Also, don't overlook the giblets. Hearts, kidneys and liver are super cheap and nutrient dense bits of meat. The texture is different, and personally I can't handle the taste of liver, but a quick google search reveals all sorts of interesting way to prepare them. I'm waiting on a deal for a meat grinder attachment for Kitchenaid mixer as chicken hearts are SUPER cheap, and ground or chopped no one will know what they are eating! In the meantime, slice, dice, shred, bread and panfry with lots of butter and salt and who knows, maybe we won't notice the texture!
Now, if you do want to eat beef on a regular basis, I HIGHLY recommend purchasing a side of cow. You can purchase a quarter if you don't have room for half a cow (I don't, plus a half a cow is a LOT of meat) but you still need freezer space. The front half of the cow is cheaper than the back half, because the quality of the cuts are poorer. Remember that the more you buy, the less you will pay. For my quarter front of certified organic beef I am paying about $10.80/kilo. If I were to buy a pack of organic ground beef from my local organic grocer, I'd be paying $11.99/kilo. My side will come out to approximately 45kgs, so that's about $55 saved. It's not a huge amount but it does represent about 5 packages of ground beef. And ground can go a LONG way in things like chili and pasta sauce.
The other advantage of buying my beef directly from the farmer is that I can specify the cuts I want. I've also asked for the heart to be ground in with my beef for added nutrient density and I've asked for a pound of beef fat to render as tallow. And I've requested the bones and extra oxtail. You could get a nice liver, if you so chose, and also the tongue. Tongue is the final frontier for me, though, so will leave that one alone for now. I'll pretty much be good on the beef front for at least the next 6 - 8 months.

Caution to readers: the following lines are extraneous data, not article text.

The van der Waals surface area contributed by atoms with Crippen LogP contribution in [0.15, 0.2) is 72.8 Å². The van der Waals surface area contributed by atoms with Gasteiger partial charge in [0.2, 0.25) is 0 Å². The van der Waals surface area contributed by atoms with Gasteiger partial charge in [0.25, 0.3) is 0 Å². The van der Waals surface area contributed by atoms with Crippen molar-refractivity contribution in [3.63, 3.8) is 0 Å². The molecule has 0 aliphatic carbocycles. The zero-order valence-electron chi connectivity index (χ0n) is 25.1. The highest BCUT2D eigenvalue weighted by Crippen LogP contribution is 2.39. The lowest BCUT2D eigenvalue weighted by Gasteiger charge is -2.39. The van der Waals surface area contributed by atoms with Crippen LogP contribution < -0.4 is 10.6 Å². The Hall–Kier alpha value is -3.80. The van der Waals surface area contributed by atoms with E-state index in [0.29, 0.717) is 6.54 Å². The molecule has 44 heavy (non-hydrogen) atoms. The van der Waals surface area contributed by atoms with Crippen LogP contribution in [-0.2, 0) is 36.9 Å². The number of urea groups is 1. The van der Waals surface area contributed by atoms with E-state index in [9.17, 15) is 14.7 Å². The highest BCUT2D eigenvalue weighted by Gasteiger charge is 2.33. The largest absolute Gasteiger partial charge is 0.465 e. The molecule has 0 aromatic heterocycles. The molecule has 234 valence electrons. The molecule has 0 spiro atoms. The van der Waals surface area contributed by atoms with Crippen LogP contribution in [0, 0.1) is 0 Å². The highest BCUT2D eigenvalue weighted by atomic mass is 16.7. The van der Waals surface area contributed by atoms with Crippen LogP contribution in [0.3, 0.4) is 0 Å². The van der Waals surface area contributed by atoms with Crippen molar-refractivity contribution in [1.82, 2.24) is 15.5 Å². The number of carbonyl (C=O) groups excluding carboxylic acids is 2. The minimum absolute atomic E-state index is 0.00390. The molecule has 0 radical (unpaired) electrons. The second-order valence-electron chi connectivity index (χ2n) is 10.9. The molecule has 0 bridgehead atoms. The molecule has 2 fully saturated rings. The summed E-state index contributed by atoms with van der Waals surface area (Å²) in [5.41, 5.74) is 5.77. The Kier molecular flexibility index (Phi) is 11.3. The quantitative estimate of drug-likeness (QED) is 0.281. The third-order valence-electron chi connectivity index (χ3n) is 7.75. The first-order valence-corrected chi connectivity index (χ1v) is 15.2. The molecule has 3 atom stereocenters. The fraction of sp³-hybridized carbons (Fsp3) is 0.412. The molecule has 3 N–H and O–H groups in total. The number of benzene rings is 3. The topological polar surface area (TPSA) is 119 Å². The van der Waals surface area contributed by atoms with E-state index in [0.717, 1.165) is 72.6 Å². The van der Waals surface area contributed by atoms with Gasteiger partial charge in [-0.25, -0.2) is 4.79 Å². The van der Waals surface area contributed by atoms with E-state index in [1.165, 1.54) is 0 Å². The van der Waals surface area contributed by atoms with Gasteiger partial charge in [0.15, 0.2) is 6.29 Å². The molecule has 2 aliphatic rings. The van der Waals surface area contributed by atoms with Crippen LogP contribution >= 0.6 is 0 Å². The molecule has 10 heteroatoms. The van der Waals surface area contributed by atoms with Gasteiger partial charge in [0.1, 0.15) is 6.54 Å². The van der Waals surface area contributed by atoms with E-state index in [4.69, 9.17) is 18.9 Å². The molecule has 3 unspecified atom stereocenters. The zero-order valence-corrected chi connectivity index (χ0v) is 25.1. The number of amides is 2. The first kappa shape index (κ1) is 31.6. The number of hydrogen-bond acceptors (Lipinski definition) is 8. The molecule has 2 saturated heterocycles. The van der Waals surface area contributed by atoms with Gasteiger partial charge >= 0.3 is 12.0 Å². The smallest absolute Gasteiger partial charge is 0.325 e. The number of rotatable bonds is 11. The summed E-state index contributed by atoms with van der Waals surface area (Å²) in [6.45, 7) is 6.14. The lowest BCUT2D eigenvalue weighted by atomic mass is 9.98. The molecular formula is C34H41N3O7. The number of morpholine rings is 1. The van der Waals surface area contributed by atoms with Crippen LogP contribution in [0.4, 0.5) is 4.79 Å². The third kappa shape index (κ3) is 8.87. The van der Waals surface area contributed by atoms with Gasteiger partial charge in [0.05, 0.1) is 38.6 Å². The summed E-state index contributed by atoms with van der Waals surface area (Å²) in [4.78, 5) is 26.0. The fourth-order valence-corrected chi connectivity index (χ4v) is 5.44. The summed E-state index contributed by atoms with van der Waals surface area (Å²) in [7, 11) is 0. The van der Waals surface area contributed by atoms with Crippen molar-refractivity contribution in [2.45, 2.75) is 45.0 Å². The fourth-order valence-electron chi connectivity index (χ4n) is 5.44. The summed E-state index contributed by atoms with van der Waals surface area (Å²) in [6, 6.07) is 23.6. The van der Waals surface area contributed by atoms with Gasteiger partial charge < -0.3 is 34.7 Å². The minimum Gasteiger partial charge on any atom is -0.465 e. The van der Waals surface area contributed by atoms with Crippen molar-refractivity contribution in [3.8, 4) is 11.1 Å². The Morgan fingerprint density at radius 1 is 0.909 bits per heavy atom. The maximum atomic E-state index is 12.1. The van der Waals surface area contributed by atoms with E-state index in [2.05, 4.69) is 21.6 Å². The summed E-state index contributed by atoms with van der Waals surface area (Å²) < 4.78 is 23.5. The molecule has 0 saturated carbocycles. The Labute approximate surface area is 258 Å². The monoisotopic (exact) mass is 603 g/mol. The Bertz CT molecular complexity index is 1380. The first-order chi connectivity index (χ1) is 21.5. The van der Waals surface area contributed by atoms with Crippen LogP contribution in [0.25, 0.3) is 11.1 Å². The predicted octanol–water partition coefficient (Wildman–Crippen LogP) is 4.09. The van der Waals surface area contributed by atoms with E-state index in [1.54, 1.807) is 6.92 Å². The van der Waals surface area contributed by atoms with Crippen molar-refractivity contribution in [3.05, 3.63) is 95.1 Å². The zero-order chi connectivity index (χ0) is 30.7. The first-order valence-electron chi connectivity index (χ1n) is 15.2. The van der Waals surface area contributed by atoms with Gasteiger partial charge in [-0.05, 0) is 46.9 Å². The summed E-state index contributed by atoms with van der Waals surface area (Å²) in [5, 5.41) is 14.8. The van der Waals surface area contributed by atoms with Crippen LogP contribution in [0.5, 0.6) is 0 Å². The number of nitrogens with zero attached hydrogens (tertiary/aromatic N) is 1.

And lastly, save the drippings! If you roast a chicken this way, you'll end up with a nice amount of drippings, in which the veggies have been cooked. A roasting pan is a great investment as it does allow you to keep and save the drippings, while also yielding the perfect, crispy-skinned chicken. If you transfer the drippings to a jar and then put the jar in the fridge to cool, the fat will rise to the top and you'll get some lovely shmaltz. You want to eat the fat from the food you cooked, a) because it's really, really good for you, and b) because it will keep you feeling full longer. And there's no better way to be frugal than by consuming less!
4. Grow Your Own. I hate gardening. It's taken me a while to admit that but really, it's so dirty and time consuming and there are bugs. Maybe in another lifetime I'll be the ultimate gardener but for now the incredibly fecund lot behind my house is populate by weeds. But in the meantime, the grapevines and pear tree that came with this magnificent house were AMAZING. And both seem to be super low maintenance. That's my kind of gardening!
But if you are so inclined, having your own garden, even if it's just small enough to grow some kale and tomatoes, can really increase the quality of your food and decrease your budget. You may want to look into community gardening plots also, as having to compare yourself to others may be the inspiration you need to get your own plot blooming!
5. Yes, you CAN! - Can, that is. Ever tried it? When I get my new kitchen it's one project I plan to undertake. Canning will allow you to buy local, in season produce and have it available all year round. And it would save me from having to give away half my pears so I don't lose them to rot!